Pressure in the ear may be a bothersome or annoying feeling. You may have experienced pressure in the ear at some point, but did you know that it can be a symptom of an ear infection? Ear infections can cause pain in the head and face as well as hearing loss.
What causes pressure in the ear?
Pressure in the ears can affect hearing and cause pain or discomfort too. There are many possible causes: colds, changes in altitude, having a sinus infection, ear infection, and even earwax buildup.
Colds: A cold makes the nose stuffy and slows down the drainage of fluids from the sinuses, which may lead to increased pressure in ears. Colds can cause nasal inflammation and congestion that can affect the eustachian tubes. As a result, the eustachian tubes are prevented from properly equalizing pressure in the middle ear.
Sinus Infection: When a person has a sinus infection, pus builds up around their sinuses causing inflammation that leads to swelling of tissues near any openings connecting these cavities with outer parts of head such as Eustachian
Change in altitude: The atmosphere becomes thinner as the altitude goes higher. This causes fluid to move more slowly through the body’s natural defenses against infection, including mucus draining from nasal passages into the throat or even going back into the ear canal. This can increase pressure inside the eardrum leading to pain or discomfort.
Sinusitis: The ears and sinuses are connected inside the head. Stuffiness and sinus congestion can affect the pressure in the ear. Treating the congestion may help ease the pressure in the ear. When the sinuses are clogged, a person can experience pain, muffled-ear sensation and dizziness.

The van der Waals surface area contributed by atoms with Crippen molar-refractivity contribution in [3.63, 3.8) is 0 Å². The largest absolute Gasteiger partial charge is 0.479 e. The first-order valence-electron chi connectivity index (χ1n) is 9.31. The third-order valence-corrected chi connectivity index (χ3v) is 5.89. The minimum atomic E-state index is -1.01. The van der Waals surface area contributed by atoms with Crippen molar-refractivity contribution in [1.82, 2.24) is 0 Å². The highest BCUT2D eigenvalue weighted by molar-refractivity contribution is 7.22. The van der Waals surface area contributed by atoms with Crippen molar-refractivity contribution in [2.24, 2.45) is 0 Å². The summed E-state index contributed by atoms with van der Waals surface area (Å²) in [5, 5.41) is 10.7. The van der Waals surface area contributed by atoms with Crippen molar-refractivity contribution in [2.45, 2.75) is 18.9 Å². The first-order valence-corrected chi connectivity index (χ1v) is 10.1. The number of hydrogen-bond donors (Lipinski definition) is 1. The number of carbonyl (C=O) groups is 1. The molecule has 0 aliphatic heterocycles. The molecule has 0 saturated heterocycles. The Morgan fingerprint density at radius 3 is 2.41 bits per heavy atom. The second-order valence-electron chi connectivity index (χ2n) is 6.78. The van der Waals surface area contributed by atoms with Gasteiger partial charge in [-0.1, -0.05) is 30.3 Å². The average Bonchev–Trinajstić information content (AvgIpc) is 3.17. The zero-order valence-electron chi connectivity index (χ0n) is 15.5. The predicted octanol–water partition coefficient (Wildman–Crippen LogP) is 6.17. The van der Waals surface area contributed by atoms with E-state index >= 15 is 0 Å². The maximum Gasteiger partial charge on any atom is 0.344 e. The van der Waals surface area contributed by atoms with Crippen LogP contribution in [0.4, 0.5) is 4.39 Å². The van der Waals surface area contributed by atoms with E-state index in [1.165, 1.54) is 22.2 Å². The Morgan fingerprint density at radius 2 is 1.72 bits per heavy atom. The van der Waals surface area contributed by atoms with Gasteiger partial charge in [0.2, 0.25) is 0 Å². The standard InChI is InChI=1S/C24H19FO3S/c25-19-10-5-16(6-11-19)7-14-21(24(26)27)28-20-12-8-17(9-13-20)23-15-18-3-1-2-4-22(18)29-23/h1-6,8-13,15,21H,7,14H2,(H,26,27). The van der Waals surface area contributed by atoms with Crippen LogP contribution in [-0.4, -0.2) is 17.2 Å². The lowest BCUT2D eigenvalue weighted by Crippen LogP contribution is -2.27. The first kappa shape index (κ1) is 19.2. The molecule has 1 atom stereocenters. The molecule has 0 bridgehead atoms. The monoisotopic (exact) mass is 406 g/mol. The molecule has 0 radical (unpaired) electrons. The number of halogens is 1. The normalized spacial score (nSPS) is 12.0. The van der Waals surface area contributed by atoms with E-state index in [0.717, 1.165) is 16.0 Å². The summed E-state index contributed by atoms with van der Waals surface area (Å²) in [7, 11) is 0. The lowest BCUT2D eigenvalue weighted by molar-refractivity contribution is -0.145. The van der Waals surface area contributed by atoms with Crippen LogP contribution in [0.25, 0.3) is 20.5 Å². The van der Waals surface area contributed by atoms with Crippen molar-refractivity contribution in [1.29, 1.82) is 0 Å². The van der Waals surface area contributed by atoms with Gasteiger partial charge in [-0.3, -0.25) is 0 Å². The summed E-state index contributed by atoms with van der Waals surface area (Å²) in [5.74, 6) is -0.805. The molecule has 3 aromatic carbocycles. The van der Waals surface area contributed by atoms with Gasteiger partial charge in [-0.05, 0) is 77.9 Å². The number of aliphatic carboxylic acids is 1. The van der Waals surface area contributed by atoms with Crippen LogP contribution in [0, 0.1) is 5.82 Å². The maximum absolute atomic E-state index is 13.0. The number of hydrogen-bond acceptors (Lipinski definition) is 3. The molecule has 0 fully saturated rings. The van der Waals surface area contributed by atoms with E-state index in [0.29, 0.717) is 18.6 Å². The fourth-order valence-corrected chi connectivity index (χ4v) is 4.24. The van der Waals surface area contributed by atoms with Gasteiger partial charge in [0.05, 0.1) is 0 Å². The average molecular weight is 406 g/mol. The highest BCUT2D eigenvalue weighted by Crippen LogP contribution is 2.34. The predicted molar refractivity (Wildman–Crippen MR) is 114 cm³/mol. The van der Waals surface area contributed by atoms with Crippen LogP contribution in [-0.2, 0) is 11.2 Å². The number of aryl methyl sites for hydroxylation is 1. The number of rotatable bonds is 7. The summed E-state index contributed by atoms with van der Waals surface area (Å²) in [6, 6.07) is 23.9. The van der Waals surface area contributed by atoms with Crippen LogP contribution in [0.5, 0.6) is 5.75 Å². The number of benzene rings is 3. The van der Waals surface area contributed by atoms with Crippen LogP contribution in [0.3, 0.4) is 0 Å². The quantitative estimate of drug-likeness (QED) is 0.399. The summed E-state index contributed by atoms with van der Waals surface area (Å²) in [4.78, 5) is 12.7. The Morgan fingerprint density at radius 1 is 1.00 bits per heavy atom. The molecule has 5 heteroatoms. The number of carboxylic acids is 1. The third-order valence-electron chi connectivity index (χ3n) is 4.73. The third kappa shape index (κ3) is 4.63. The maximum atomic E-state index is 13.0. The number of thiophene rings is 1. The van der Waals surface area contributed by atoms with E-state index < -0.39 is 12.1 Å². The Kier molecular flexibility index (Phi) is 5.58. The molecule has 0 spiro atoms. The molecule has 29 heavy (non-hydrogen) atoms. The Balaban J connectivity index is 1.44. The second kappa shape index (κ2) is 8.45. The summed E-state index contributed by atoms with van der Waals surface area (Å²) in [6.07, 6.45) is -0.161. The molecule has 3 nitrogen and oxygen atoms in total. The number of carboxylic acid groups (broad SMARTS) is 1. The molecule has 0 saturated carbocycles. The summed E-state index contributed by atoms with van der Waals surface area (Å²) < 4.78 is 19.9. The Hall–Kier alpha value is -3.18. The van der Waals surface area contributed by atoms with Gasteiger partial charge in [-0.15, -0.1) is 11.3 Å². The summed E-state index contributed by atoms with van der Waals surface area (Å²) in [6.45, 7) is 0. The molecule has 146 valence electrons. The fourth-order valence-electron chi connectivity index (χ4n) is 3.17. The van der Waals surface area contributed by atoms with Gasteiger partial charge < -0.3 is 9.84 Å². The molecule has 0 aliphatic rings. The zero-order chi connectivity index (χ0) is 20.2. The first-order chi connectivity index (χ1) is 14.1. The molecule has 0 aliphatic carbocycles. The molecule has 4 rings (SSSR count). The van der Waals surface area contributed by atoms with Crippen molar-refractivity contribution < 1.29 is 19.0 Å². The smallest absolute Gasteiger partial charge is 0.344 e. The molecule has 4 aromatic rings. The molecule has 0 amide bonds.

Ear infections: These can happen when bacteria or viruses enter the ear canal and infect the middle ear. A person with an ear infection may experience pain in the ears, excessive discharge from one or both ears, pressure in ear, dizziness and fever.
A middle ear infection, also known as otitis media, develops when the eustachian tube isn’t draining properly. When the ears have fluid build-up, viruses or bacteria can grow and thrive.
Meanwhile, swimmer’s ear is an infection affecting the outer portion of the ear. This is caused by bacteria found in water. Although swimmer’s ear affects the outer ear, someone with this condition may feel pressure in the ear due to fluid buildup and swelling.
Earwax buildup:Earwax is naturally produced by the body to protect the inner parts of the ear. In most cases, earwax naturally moves down the ear canal and finds its way to the outer ear where it naturally flakes off. However, too much earwax production may cause a buildup, blocking the ear canal and eventually causes ear pressure.
Allergies: Allergies can cause inflammation and pressure in the ear. The immune system mistakenly reacts to harmless substances such as pollen, dust or pet dander with an inflammatory response that leads to a buildup of fluid behind the eardrum.
Foreign object: It’s not really a rare occurrence when a foreign object enters the ear. When this happens, pressure or pain in the ears may be felt.
When to see a doctor?
For some people, pressure in the ears is a symptom of an ear infection. If you have pain or discomfort along with persistent hearing loss and other symptoms like fever, headache, facial pain or swelling in your face or jaw (periorbital edema), see a doctor right away.
How to Relieve Pressure in Ears?
The treatment for pressure in the ears will depend on the cause.
For pressure in the ears caused by earwax buildup, a visit to a hearing clinic is recommended. Audiologists have special tools and equipment to remove the wax safely and efficiently.
Hearing Clinic MA
Bothered by the constant pressure in your ear? Atlantic Hearing Care can help. From diagnosing the cause down to providing treatment and hearing solutions, we can help patients find relief from pressure in the ear. Call us today to schedule an appointment!